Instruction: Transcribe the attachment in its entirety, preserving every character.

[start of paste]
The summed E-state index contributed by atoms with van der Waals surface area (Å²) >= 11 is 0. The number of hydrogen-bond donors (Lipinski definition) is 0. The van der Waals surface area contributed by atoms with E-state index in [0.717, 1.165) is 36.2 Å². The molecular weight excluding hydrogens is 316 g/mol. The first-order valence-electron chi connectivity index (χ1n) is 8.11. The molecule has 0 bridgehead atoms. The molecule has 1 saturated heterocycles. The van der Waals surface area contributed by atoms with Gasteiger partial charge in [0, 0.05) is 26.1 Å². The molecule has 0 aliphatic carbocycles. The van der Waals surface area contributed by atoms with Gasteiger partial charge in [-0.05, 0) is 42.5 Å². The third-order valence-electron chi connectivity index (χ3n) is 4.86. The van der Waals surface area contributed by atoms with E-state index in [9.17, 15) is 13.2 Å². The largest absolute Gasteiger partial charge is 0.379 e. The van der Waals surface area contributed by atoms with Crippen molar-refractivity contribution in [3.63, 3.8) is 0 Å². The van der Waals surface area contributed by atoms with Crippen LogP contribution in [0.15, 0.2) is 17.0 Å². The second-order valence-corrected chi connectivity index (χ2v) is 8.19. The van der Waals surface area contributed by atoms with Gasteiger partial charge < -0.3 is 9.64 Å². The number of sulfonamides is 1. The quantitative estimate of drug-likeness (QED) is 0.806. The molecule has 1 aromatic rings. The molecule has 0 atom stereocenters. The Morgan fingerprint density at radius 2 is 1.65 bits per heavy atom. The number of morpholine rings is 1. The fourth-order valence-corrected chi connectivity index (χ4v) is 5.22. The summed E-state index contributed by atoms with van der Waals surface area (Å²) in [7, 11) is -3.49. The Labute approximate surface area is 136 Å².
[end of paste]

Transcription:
The summed E-state index contributed by atoms with van der Waals surface area (Å²) >= 11 is 0. The number of hydrogen-bond donors (Lipinski definition) is 0. The van der Waals surface area contributed by atoms with E-state index in [0.717, 1.165) is 36.2 Å². The molecular weight excluding hydrogens is 316 g/mol. The first-order valence-electron chi connectivity index (χ1n) is 8.11. The molecule has 0 bridgehead atoms. The molecule has 1 saturated heterocycles. The van der Waals surface area contributed by atoms with Gasteiger partial charge in [0, 0.05) is 26.1 Å². The molecule has 0 aliphatic carbocycles. The van der Waals surface area contributed by atoms with Gasteiger partial charge in [-0.05, 0) is 42.5 Å². The third-order valence-electron chi connectivity index (χ3n) is 4.86. The van der Waals surface area contributed by atoms with E-state index in [9.17, 15) is 13.2 Å². The largest absolute Gasteiger partial charge is 0.379 e. The van der Waals surface area contributed by atoms with Crippen molar-refractivity contribution in [3.63, 3.8) is 0 Å². The van der Waals surface area contributed by atoms with Crippen LogP contribution in [0.15, 0.2) is 17.0 Å². The second-order valence-corrected chi connectivity index (χ2v) is 8.19. The van der Waals surface area contributed by atoms with Gasteiger partial charge < -0.3 is 9.64 Å². The number of sulfonamides is 1. The quantitative estimate of drug-likeness (QED) is 0.806. The molecule has 1 aromatic rings. The molecule has 0 atom stereocenters. The Morgan fingerprint density at radius 2 is 1.65 bits per heavy atom. The number of morpholine rings is 1. The fourth-order valence-corrected chi connectivity index (χ4v) is 5.22. The summed E-state index contributed by atoms with van der Waals surface area (Å²) in [7, 11) is -3.49. The Labute approximate surface area is 136 Å².